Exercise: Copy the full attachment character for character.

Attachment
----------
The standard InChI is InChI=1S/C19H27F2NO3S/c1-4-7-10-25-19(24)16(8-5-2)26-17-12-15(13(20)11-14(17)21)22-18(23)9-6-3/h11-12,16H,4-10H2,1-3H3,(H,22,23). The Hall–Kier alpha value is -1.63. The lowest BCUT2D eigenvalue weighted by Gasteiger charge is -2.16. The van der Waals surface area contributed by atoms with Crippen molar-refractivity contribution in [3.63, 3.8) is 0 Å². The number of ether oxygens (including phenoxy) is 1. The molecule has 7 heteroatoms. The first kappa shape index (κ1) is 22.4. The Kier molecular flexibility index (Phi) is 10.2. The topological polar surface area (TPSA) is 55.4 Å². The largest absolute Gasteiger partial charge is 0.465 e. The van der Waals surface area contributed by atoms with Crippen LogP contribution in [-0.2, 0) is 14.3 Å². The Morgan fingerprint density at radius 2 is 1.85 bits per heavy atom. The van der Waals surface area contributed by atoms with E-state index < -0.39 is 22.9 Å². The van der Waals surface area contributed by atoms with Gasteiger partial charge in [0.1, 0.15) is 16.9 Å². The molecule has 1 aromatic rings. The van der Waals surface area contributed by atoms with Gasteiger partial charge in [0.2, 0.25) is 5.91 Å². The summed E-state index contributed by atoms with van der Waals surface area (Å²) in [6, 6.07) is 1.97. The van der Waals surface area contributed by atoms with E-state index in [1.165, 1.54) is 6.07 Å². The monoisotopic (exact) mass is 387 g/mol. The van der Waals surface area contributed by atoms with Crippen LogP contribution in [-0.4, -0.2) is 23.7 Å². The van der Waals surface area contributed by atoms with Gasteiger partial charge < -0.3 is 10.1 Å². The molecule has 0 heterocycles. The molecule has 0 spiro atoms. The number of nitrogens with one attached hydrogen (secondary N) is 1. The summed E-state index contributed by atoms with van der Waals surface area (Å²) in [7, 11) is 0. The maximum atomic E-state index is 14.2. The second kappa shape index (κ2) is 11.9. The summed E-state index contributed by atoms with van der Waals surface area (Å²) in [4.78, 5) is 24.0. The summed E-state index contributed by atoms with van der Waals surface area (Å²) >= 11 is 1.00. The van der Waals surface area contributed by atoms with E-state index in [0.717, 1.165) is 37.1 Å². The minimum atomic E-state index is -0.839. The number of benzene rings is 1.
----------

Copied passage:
The standard InChI is InChI=1S/C19H27F2NO3S/c1-4-7-10-25-19(24)16(8-5-2)26-17-12-15(13(20)11-14(17)21)22-18(23)9-6-3/h11-12,16H,4-10H2,1-3H3,(H,22,23). The Hall–Kier alpha value is -1.63. The lowest BCUT2D eigenvalue weighted by Gasteiger charge is -2.16. The van der Waals surface area contributed by atoms with Crippen molar-refractivity contribution in [3.63, 3.8) is 0 Å². The number of ether oxygens (including phenoxy) is 1. The molecule has 7 heteroatoms. The first kappa shape index (κ1) is 22.4. The Kier molecular flexibility index (Phi) is 10.2. The topological polar surface area (TPSA) is 55.4 Å². The largest absolute Gasteiger partial charge is 0.465 e. The van der Waals surface area contributed by atoms with Crippen LogP contribution in [-0.2, 0) is 14.3 Å². The Morgan fingerprint density at radius 2 is 1.85 bits per heavy atom. The van der Waals surface area contributed by atoms with E-state index < -0.39 is 22.9 Å². The van der Waals surface area contributed by atoms with Gasteiger partial charge in [0.1, 0.15) is 16.9 Å². The molecule has 1 aromatic rings. The van der Waals surface area contributed by atoms with Gasteiger partial charge in [0.2, 0.25) is 5.91 Å². The summed E-state index contributed by atoms with van der Waals surface area (Å²) in [6, 6.07) is 1.97. The van der Waals surface area contributed by atoms with E-state index in [1.165, 1.54) is 6.07 Å². The monoisotopic (exact) mass is 387 g/mol. The van der Waals surface area contributed by atoms with Crippen LogP contribution in [-0.4, -0.2) is 23.7 Å². The van der Waals surface area contributed by atoms with Gasteiger partial charge < -0.3 is 10.1 Å². The molecule has 0 heterocycles. The molecule has 0 spiro atoms. The number of nitrogens with one attached hydrogen (secondary N) is 1. The summed E-state index contributed by atoms with van der Waals surface area (Å²) in [7, 11) is 0. The maximum atomic E-state index is 14.2. The second kappa shape index (κ2) is 11.9. The summed E-state index contributed by atoms with van der Waals surface area (Å²) in [4.78, 5) is 24.0. The summed E-state index contributed by atoms with van der Waals surface area (Å²) >= 11 is 1.00. The van der Waals surface area contributed by atoms with E-state index in [0.717, 1.165) is 37.1 Å². The minimum atomic E-state index is -0.839. The number of benzene rings is 1.